Alake Shilling in Wonderland

The L.A artist’s glitter-bombed bumblebees, bunnies, mushrooms and more define the tripped-out aesthetic of her show at the Jeffrey Deitch Gallery

When the Los Angeles-born artist Alake Shilling was growing up she used to watch her VHS tape of A Bug’s Life—the Oscar-nominated 1998 Pixar blockbuster about a colony of ants battling against bullying grasshoppers—over and over and over again. “I like fables,” says Shilling, dressed in head-to-toe pink from her scarf and glasses to her clogs, in a whispery sotto voce.

It’s the morning before Shilling opens A Bug’s Life, her largest and most ambitious sculptural exhibition to date, at the Jeffrey Deitch Gallery on the corner of Santa Monica Boulevard and Orange Avenue. As she leads me around the show, she says, “I really like the fable about the grasshopper and the ant. The ant works really hard and the grasshopper plays all summer and then winter comes and he doesn’t have any food. And the ant is like, ‘Well, I’ll share my food with you even though you played all summer.’ I just love stories like that.”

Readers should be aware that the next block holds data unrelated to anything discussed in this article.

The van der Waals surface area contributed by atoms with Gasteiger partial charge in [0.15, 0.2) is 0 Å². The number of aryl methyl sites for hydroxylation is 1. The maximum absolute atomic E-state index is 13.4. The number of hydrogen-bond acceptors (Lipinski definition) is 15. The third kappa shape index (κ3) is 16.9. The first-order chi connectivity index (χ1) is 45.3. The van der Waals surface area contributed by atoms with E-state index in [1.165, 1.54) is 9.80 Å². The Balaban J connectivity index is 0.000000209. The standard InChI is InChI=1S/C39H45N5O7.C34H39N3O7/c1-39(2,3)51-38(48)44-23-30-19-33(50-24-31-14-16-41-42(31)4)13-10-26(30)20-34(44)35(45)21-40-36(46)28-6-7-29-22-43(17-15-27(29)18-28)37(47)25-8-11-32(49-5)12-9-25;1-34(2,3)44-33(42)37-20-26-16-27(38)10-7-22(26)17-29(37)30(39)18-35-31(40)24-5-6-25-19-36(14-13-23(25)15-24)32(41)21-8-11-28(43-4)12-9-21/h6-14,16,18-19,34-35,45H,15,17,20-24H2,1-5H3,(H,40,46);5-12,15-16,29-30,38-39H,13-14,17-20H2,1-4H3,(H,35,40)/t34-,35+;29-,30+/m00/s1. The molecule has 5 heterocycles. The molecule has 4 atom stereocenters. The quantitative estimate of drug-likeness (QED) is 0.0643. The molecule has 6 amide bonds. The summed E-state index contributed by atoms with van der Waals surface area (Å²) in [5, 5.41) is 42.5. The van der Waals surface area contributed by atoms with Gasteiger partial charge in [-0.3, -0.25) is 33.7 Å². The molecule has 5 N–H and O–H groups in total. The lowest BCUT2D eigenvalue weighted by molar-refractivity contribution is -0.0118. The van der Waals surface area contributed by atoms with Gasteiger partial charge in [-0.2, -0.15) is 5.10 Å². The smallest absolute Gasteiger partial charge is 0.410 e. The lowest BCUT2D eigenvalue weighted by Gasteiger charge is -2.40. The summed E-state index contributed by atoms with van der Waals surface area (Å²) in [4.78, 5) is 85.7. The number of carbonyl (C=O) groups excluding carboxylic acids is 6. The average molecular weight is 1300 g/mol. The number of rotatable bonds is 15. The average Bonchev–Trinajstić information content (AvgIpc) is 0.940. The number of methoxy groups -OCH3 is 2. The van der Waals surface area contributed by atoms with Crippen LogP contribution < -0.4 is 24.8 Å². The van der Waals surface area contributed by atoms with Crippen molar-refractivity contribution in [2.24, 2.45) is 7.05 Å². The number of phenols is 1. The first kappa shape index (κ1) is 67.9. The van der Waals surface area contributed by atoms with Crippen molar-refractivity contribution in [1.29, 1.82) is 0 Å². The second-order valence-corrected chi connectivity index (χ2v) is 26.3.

A fantastical blend of naturalism, fabulism, African art, and American pop culture references—from Yoruban sculpture to Disney films to disco—the heaving, glitter-bombed bugs in Shilling’s show are not so much a direct reference to the film but an homage to her childhood influences and her love of bumblebees, ladybugs, butterflies, caterpillars, frogs, bunnies, strawberries, and mushrooms, basically the plants and animals most commonly associated with magic or expanded consciousness.